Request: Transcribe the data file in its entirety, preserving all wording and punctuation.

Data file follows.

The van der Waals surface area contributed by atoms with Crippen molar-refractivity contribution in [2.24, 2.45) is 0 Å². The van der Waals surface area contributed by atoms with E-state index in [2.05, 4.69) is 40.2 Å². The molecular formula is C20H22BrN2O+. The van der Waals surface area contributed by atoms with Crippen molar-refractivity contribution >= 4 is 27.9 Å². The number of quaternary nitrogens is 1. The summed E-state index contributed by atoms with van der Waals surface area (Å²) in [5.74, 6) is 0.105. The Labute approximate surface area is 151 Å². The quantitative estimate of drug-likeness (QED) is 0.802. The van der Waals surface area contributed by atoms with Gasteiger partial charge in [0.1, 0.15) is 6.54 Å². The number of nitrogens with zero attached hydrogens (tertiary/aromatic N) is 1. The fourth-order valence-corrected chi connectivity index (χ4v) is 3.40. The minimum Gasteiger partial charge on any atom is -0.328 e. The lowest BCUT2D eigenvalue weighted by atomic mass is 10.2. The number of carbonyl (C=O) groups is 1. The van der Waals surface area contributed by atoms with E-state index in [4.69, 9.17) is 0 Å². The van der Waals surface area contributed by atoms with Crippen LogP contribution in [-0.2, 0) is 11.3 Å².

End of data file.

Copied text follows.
The van der Waals surface area contributed by atoms with Crippen molar-refractivity contribution in [2.24, 2.45) is 0 Å². The van der Waals surface area contributed by atoms with E-state index in [2.05, 4.69) is 40.2 Å². The molecular formula is C20H22BrN2O+. The van der Waals surface area contributed by atoms with Crippen molar-refractivity contribution >= 4 is 27.9 Å². The number of quaternary nitrogens is 1. The summed E-state index contributed by atoms with van der Waals surface area (Å²) in [5.74, 6) is 0.105. The Labute approximate surface area is 151 Å². The quantitative estimate of drug-likeness (QED) is 0.802. The van der Waals surface area contributed by atoms with Gasteiger partial charge in [0.1, 0.15) is 6.54 Å². The number of nitrogens with zero attached hydrogens (tertiary/aromatic N) is 1. The fourth-order valence-corrected chi connectivity index (χ4v) is 3.40. The minimum Gasteiger partial charge on any atom is -0.328 e. The lowest BCUT2D eigenvalue weighted by atomic mass is 10.2. The number of carbonyl (C=O) groups is 1. The van der Waals surface area contributed by atoms with E-state index in [4.69, 9.17) is 0 Å². The van der Waals surface area contributed by atoms with Crippen LogP contribution in [-0.2, 0) is 11.3 Å².